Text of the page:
Jakarta’s Christian governor was jailed for two years Tuesday after being found guilty of blasphemy, in a shock decision that has stoked concerns over rising religious intolerance in the world’s most populous Muslim-majority nation.
Islamic hardliners outside the Jakarta court cheered and shouted “God is greatest!” as news came through that Basuki Tjahaja Purnama was to be sent to prison, a surprisingly harsh punishment after prosecutors recommended only probation.
Purnama looked calm when the verdict was announced and said he would appeal, as some of his supporters in court burst into tears.
The governor was hauled into court last year to face trial on charges of insulting Islam while campaigning for re-election, in a case critics said was politically motivated.
The trial came after a series of major protests in the capital against the leader, known by his nickname Ahok, that drew hundreds of thousands onto the streets.
His once unassailable opinion poll lead shrank amid the controversy and he lost the race to lead Jakarta last month to a Muslim challenger, a result that fuelled fears Indonesia’s moderate brand of Islam is coming under threat from increasingly influential radicals.
The five-judge panel at the Jakarta court found Purnama guilty of blasphemy after a months-long trial.
Announcing the verdict, presiding judge Dwiarso Budi Santiarto said Purnama was “convincingly guilty of committing blasphemy and is sentenced to two years in prison” and ordered him to be detained.
Another judge, Abdul Rosyad, said reasons for the stiff sentence included that “the defendant didn’t feel guilt, the defendant’s act has caused anxiety and hurt Muslims”.
Blasphemy carries a maximum jail term of five years in Indonesia but the verdict was a surprise as judges in Indonesia typically follow the recommendation of prosecutors in criminal cases.
Prosecutors last month urged judges to hand Purnama two years of probation, with a possible one-year jail term if he committed a crime during that period.
“I am disappointed and sad at the verdict,” one of his supporters in court, Octa de Queljoe, told AFP. “It is very rare that a verdict is higher than what the prosecutors had asked for.”
Outside the court, hundreds of Islamic radicals wearing white Muslim skullcaps celebrated as they heard about the jail sentence.
“Thank God, he should be jailed — this is right. He has insulted us,” Bachtiar, 38, who like many Indonesians goes by one name, told AFP.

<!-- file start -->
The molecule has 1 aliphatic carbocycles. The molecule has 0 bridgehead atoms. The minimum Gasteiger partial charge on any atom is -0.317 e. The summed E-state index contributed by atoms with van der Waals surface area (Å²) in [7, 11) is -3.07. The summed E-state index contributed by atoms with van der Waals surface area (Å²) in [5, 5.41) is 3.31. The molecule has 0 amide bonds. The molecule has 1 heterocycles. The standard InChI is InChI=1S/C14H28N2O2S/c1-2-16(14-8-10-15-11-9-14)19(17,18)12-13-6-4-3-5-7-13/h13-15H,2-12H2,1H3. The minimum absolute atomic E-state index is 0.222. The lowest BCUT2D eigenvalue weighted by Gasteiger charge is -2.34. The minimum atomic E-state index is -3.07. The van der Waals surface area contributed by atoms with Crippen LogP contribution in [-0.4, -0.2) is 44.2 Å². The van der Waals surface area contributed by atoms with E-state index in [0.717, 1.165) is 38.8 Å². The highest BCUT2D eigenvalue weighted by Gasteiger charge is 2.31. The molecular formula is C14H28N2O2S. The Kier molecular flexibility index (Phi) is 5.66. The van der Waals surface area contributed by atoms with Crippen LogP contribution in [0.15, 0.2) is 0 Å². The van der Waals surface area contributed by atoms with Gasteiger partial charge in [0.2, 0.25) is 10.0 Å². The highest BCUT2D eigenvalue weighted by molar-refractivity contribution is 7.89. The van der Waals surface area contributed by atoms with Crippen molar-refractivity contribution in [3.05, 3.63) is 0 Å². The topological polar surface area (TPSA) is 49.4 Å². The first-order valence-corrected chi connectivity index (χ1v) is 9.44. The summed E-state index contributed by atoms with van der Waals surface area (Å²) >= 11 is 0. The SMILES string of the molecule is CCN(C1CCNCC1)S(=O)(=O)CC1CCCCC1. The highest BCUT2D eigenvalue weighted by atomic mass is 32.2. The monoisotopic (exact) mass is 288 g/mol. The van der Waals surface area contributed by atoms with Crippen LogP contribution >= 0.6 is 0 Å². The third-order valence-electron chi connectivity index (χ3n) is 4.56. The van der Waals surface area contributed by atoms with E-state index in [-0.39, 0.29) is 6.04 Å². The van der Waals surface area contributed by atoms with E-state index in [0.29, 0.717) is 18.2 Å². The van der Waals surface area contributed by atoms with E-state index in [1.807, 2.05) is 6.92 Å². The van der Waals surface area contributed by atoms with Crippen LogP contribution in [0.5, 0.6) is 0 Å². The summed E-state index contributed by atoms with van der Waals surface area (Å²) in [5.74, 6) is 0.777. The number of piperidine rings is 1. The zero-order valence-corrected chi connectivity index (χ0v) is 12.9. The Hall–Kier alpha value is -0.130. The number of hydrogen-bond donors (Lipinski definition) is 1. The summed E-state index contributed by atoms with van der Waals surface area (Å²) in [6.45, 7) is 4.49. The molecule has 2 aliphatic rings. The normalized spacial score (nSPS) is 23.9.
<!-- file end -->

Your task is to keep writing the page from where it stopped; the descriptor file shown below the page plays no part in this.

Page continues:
However some were unhappy Purnama did not receive the maximum sentence.
“We are upset — he should get more than that, he should get five years,” said 46-year-old housewife Novareinita Zein.
The controversy began in September when Purnama, known for his outspoken style, offended Muslims after he quoted a passage from the Koran during his re-election campaign.
He insinuated that his opponents had used a Koranic verse to trick people into voting against him.
An edited version of his speech went viral online, sparking outrage far beyond Jakarta, where Purnama has ruled since his predecessor Joko Widodo became president in late 2014.
Tobias Basuki, an analyst from Jakarta think-tank the Centre for Strategic and International Studies, said previously the saga surrounding Ahok was“a litmus test of Indonesian Islam — are we tolerant or intolerant?”
Before the blasphemy controversy erupted, Purnama enjoyed a large lead in opinion polls due to his determination to clean up traffic-clogged, polluted Jakarta.
He is due to hand over power in the capital to Anies Baswedan in October, a Muslim former education minister who decisively beat him in the April vote.
The trial started in December and dragged on for months, with both the prosecution and defence calling more than 40 witnesses. Purnama’s team have accused the prosecution of calling biased witnesses, saying that many were not even present when the alleged blasphemy took place.
Critics want the country’s blasphemy laws overhauled. The legislation was rarely used during the 32-year rule of strongman Suharto, but in recent years it has been exploited to persecute minorities, rights groups say.